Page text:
Monday, November 30, 2009

Barroso II - Winners and Losers

Last week William Hague said that the appointment of Baroness Ashton as High Representative was the result of a deal done by Brown with the French to allow Sarkozy to secure the prized Internal Market post for his nomination Michel Barnier.

Whether a deal was done or not, Ashton’s appointment opened the way for the French to secure the job. This has implications for the City of London which faces a raft of EU regulatory measures. The French have been critical of the anglo-saxon model which they blame for the credit crisis and are more keen than the British on regulatory solutions to problems in the banking sector.

Along with France – the other winner is Belgium. Not only did they win the Council President job with the appointment of former PM Herman von Rompuy, they have also secured the powerful Trade job. Karel de Grucht who replaced his compatriot Louis Michel as Development Commissioner when Michel left to become an MEP in June, is a free-market neo-liberal.

Another winner is Germany. Although likely to be disappointed that they didn’t keep the Industry brief, they have taken the Energy Commissioner job with Gunter Oettinger as the replacement for Gunter Verheugen. Germany has a lot of commercial energy interests so should be delighted.

The Spanish too will be happy with getting the Competition portfolio – although there were expectations that their nomination would get Economic and monetary affairs.

I would argue that Finland is another winner. Ollie Rehn who was widely respected while the Commissioner for Enlargement, gets economic and monetary issues.

I understand that Antonio Tajani is not happy with the Industry and enterprise portfolio. I think he was keen to stay at Transport. However, he should be pleased that pharmaceutical controls have been transferred to him from Health to Industry.

Neelie Kroes will be disappointed at getting the new portfolio of digital policy. The only reason Dutch PM Balkenende appointed her (she is not a member of his CDA party) is because he was assured she would get competition again.

Sweden’s Cecillia Mallstrom gets Home Affairs. She is a liberal left wiinger and this will put her in contention with the more conservative Roman Catholic Viviane Reding from Luxembourg who gets the Justice portfolio. This policy enjoys a higher profile under Lisbon and so this policy area could lead to some controversy over the next 5 years.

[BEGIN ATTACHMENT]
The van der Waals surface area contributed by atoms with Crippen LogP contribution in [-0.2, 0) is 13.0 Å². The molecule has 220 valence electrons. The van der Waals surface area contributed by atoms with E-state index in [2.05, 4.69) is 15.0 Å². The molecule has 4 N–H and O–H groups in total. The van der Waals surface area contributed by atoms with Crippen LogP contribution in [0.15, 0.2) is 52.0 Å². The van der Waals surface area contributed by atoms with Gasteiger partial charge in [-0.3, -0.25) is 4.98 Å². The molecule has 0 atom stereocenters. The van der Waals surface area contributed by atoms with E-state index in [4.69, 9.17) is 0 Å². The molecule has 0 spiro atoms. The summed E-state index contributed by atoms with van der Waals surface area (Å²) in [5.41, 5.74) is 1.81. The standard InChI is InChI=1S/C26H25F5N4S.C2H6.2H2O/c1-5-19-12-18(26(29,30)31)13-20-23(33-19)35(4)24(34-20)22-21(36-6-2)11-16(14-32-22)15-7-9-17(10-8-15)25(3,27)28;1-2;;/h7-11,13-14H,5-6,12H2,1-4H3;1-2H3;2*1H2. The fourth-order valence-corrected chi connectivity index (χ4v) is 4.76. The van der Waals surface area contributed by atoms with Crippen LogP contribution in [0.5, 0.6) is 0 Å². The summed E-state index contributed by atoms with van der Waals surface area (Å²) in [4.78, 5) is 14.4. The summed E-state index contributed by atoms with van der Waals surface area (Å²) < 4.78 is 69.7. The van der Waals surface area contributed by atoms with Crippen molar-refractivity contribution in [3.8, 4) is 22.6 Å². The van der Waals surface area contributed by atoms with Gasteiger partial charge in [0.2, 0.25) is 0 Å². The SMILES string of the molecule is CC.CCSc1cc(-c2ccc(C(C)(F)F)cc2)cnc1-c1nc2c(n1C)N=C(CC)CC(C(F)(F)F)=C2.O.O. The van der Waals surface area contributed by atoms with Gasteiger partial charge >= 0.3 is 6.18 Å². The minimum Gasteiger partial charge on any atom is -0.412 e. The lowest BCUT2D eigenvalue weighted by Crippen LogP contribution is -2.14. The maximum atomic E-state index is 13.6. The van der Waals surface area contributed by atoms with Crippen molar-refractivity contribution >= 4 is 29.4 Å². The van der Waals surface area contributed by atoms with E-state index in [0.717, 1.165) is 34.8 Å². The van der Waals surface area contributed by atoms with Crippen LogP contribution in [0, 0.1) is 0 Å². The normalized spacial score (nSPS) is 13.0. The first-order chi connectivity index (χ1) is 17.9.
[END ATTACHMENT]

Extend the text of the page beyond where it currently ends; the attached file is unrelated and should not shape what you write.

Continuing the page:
Johannes Hahn from Austria is the new Regions Commissioner. Austria gets little EU regional funding so this is probably a good thing. ON the other hand Romania a big beneficiary of agricultural funds gets….. Agriculture (DAacian Ciolos who studied agriculture in France and did an internship in DG AGRI).

Barossohas gone ahead with his plan to create a Commissioner for Clime Action – this goes to the Danish Connie Hedegaarde – the Danes are proud of their tough line on climate change and Connie will be a tough taskmaster.

Androulla Vassiliou – moves from health to Education and Culture despite her best efforts to stay.

Friday, November 20, 2009

EU and Industry need closer dialogue on tobacco smuggling

I understand that there is a motion for resolution doing the rounds in the European Parliament basically banning any contact between the tobacco industry and the EU institutions. If this is true, not only is it gratuitously prohibitive and an ill-thought-out interpretation of what is in the Framework Convention on Tobacco Control, it is also smacks of posturing which could result in bad governance: Particularly at a time when EU policy-makers need to work closely with the tobacco industry to crack down on the growing threat of counterfeit and contraband tobacco.

Tobacco smuggling undermines both the industry as well as EU Member States. The imperative for EU action is the €8bn revenue loss for EU governments in 2008.Tobacco smuggling cost the industry €700m last year.

The Organised Crime, Contraband and Counterfeiting Forum is about to embark on a campaign for a more joined-up approach to fight tobacco smuggling. Some MEPs have already signed up to the cause – such as Bill Newton Dunn (UK, ALDE), Edit Herzog (Hun, S&D) and Andreas Schwab (Ger, EPP). Newton-Dunn wants a European version of the FBI to counter the smuggling trade. How well would they be able to contribute to policy development on this if they were banned from speaking to the industry

OLAF too is talking about the need for greater cross-border co-operation. So far the only co-ordinated effort is being led by the WHO through the FCTC and this just calls on governments to “monitor and collect data on cross border trade in tobacco products including illicit trade”.

The EU should allocate more manpower to stop smuggling (according to the EC Customs Directorate, there are now 10,000 fewer customs officers across the EU than five years ago). MEPs and Commission officials need to be better educated about the industry and how it can help reduce the smuggling. Likewise, EU governments would do well to recognise that it is the sharp excise duties that lead to such big price differentials which has created the boom in illicit trade.